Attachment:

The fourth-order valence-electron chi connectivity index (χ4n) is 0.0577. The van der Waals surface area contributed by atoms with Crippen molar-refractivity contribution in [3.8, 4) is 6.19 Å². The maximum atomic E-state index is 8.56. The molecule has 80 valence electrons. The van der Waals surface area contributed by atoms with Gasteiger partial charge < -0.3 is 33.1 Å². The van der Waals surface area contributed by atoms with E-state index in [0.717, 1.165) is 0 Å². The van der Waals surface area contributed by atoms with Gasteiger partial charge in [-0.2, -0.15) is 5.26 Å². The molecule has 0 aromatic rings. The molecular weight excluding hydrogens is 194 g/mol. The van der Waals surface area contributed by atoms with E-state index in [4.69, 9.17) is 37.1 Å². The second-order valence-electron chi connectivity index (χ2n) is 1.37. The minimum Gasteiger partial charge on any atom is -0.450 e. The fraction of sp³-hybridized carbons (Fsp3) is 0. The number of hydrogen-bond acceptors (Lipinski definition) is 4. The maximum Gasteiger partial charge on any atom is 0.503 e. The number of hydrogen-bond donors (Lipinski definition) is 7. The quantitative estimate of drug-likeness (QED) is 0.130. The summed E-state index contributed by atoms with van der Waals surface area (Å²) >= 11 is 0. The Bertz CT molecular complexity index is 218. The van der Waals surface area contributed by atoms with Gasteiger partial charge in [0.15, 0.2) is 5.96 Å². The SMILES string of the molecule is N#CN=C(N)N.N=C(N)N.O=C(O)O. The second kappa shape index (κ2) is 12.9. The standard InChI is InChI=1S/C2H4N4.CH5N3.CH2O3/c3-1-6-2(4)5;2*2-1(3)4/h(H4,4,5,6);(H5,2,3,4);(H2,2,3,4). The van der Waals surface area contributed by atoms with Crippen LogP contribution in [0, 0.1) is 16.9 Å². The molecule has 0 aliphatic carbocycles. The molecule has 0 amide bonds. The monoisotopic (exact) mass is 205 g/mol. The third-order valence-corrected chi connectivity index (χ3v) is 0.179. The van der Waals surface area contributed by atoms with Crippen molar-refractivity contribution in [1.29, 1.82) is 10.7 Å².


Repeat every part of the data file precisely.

The fourth-order valence-electron chi connectivity index (χ4n) is 0.0577. The van der Waals surface area contributed by atoms with Crippen molar-refractivity contribution in [3.8, 4) is 6.19 Å². The maximum atomic E-state index is 8.56. The molecule has 80 valence electrons. The van der Waals surface area contributed by atoms with Gasteiger partial charge < -0.3 is 33.1 Å². The van der Waals surface area contributed by atoms with E-state index in [0.717, 1.165) is 0 Å². The van der Waals surface area contributed by atoms with Gasteiger partial charge in [-0.2, -0.15) is 5.26 Å². The molecule has 0 aromatic rings. The molecular weight excluding hydrogens is 194 g/mol. The van der Waals surface area contributed by atoms with E-state index in [4.69, 9.17) is 37.1 Å². The second-order valence-electron chi connectivity index (χ2n) is 1.37. The minimum Gasteiger partial charge on any atom is -0.450 e. The fraction of sp³-hybridized carbons (Fsp3) is 0. The number of hydrogen-bond acceptors (Lipinski definition) is 4. The maximum Gasteiger partial charge on any atom is 0.503 e. The number of hydrogen-bond donors (Lipinski definition) is 7. The quantitative estimate of drug-likeness (QED) is 0.130. The summed E-state index contributed by atoms with van der Waals surface area (Å²) >= 11 is 0. The Bertz CT molecular complexity index is 218. The van der Waals surface area contributed by atoms with Gasteiger partial charge in [0.15, 0.2) is 5.96 Å². The SMILES string of the molecule is N#CN=C(N)N.N=C(N)N.O=C(O)O. The second kappa shape index (κ2) is 12.9. The standard InChI is InChI=1S/C2H4N4.CH5N3.CH2O3/c3-1-6-2(4)5;2*2-1(3)4/h(H4,4,5,6);(H5,2,3,4);(H2,2,3,4). The van der Waals surface area contributed by atoms with Crippen LogP contribution in [0, 0.1) is 16.9 Å². The molecule has 0 aliphatic carbocycles. The molecule has 0 amide bonds. The monoisotopic (exact) mass is 205 g/mol. The third-order valence-corrected chi connectivity index (χ3v) is 0.179. The van der Waals surface area contributed by atoms with Crippen molar-refractivity contribution in [1.29, 1.82) is 10.7 Å².